METALS: 3D printing a revolution at historic Sheffield casting company

Pouring a casting at William Cook Cast Products new Precision Foundry in Sheffield. Picture: Chris Etchells
Pouring a casting at William Cook Cast Products new Precision Foundry in Sheffield. Picture: Chris Etchells
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What used to cost £100,000 and take up to six months can now be done in a week.

That’s the technical advance at William Cook Cast Products in Sheffield following a £6m investment in a new Precision Foundry and equipment, including the largest 3D printer in the world.

Lord Coe with chairman Sir Andrew Cook. Picture: Chris Etchells

Lord Coe with chairman Sir Andrew Cook. Picture: Chris Etchells

It can produce wax patterns of new complexity in one tenth of the time, for one tenth of the cost and with one tenth of the material as machining a shape from steel and aluminium.

The new process involves dipping printed wax patterns in a ceramic slurry that is baked hard. It is heated a second time to melt away the wax – the ‘lost wax’ method – before molten steel is poured into the empty ceramic mould.

Once cooled, the mould is broken off to reveal a finished product which needs no ‘fettling’, grinding to achieve a perfect finish.

Chairman, Sir Andrew Cook, aged 67, was upbeat about the firm following its latest “reinvention” and said it was the future of precision engineering in the UK.

Lewis Rooms demonstrates 3D printed patterns and castings to Lord Coe and VIPs. Picture: Chris Etchells

Lewis Rooms demonstrates 3D printed patterns and castings to Lord Coe and VIPs. Picture: Chris Etchells

He said: “All the commodity stuff has gone to China and steel is the last choice of the engineer because it is difficult to work compared to aluminium, cast iron and plastic, although it is very high strength and can be welded.

“If there is a future in first world manufacturing it is in precision engineering.

“The 3D printing techniques allow production of much larger, precision components more cheaply – you create your tooling by printing it rather than spending months and tens of thousands of pounds making complex shapes.

“I have changed the focus of this group many times in the last 50 years to cope with big market changes. There will be growth – there has to be growth to justify the investment.”

Lewis Rooms demonstrates a laser scanner at Willaim Cook Cast Products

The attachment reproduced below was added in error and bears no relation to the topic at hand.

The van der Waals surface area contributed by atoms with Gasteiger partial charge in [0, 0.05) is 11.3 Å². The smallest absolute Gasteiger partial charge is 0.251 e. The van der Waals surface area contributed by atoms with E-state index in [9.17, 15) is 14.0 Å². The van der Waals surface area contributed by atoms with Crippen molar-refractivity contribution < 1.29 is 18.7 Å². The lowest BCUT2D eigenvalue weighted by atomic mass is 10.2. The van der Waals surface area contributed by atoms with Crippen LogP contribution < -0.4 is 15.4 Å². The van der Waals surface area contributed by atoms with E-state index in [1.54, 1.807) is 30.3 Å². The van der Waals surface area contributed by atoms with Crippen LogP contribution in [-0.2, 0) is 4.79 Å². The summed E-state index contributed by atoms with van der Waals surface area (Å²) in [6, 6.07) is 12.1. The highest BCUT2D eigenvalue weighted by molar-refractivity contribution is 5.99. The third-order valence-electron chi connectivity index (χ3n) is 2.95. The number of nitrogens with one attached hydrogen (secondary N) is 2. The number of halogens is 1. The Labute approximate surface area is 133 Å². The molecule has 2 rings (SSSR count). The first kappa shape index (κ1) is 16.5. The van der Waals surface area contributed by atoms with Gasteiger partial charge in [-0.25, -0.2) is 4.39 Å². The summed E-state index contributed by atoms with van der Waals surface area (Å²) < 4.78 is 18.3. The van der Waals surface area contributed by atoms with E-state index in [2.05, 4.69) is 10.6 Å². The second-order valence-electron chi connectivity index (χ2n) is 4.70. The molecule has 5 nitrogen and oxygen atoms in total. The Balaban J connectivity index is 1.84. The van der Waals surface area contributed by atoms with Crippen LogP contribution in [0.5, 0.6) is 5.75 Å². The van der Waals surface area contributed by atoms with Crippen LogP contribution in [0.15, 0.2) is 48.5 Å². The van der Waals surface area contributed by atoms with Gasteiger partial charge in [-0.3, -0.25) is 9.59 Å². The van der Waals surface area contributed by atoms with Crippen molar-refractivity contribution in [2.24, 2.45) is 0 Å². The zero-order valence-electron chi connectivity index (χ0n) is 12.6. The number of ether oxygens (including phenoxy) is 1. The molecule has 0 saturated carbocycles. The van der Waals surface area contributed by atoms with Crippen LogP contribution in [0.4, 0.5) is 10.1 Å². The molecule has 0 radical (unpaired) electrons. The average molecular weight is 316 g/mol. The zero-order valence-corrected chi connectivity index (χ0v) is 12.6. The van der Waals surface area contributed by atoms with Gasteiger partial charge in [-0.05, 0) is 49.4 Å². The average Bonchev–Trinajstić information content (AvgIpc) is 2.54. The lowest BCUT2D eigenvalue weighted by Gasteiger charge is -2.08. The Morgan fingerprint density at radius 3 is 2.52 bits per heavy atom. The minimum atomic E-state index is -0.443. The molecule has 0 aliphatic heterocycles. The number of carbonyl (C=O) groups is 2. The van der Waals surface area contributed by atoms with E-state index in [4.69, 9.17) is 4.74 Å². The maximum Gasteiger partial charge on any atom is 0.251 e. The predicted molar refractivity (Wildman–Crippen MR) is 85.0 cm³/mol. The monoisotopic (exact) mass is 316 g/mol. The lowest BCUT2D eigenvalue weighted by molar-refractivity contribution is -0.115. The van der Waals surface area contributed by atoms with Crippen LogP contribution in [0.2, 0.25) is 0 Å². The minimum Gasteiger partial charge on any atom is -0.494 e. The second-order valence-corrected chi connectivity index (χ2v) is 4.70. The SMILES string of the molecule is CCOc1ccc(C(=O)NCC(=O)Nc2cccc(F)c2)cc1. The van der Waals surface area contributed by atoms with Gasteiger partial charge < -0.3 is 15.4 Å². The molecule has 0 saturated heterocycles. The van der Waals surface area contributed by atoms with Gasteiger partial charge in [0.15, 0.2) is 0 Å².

Lewis Rooms demonstrates a laser scanner at Willaim Cook Cast Products

As part of that investment the firm closed a site at Halfway and moved workers into its Parkway site, home to the new Precision Foundry.

Speaking to staff at the opening, Sir Andrew said: “Steel was first poured in this shed in 1973. It was state-of-the-art for the period but by the 1980s it had been overtaken by technology. We started again with a complete new investment to give it a new lease of life.

“That lasted until 2006, by then commodity products had gone to China and the industries we served like mining transport had either died or changed products such that this factory was obsolete.”

It was the same story at the Halfway facility after its market also changed, he added.

Ceramic moulds at Willaim Cook Cast Products. Picture: Chris Etchells

Ceramic moulds at Willaim Cook Cast Products. Picture: Chris Etchells

“I decided to give this business a future by bringing them together in this site and modernising them to make high-technology, complex components which China can’t or doesn’t make. Combined with the heavy integrity facility across the road it should give this business a long-term future. There’s a big team here and with effort from everyone I’m confident this factory will see me out.”

The investment safeguarded 200 jobs, he added. The group employs 500 across three sites, in Sheffield, Leeds and County Durham. Turnover is £60m, export is 80 per cent of business.

n William Cook won Component of the Year at the 2017 Cast Metals Industry Awards for a valve cage for the oil and gas industry created using a 3D printed pattern.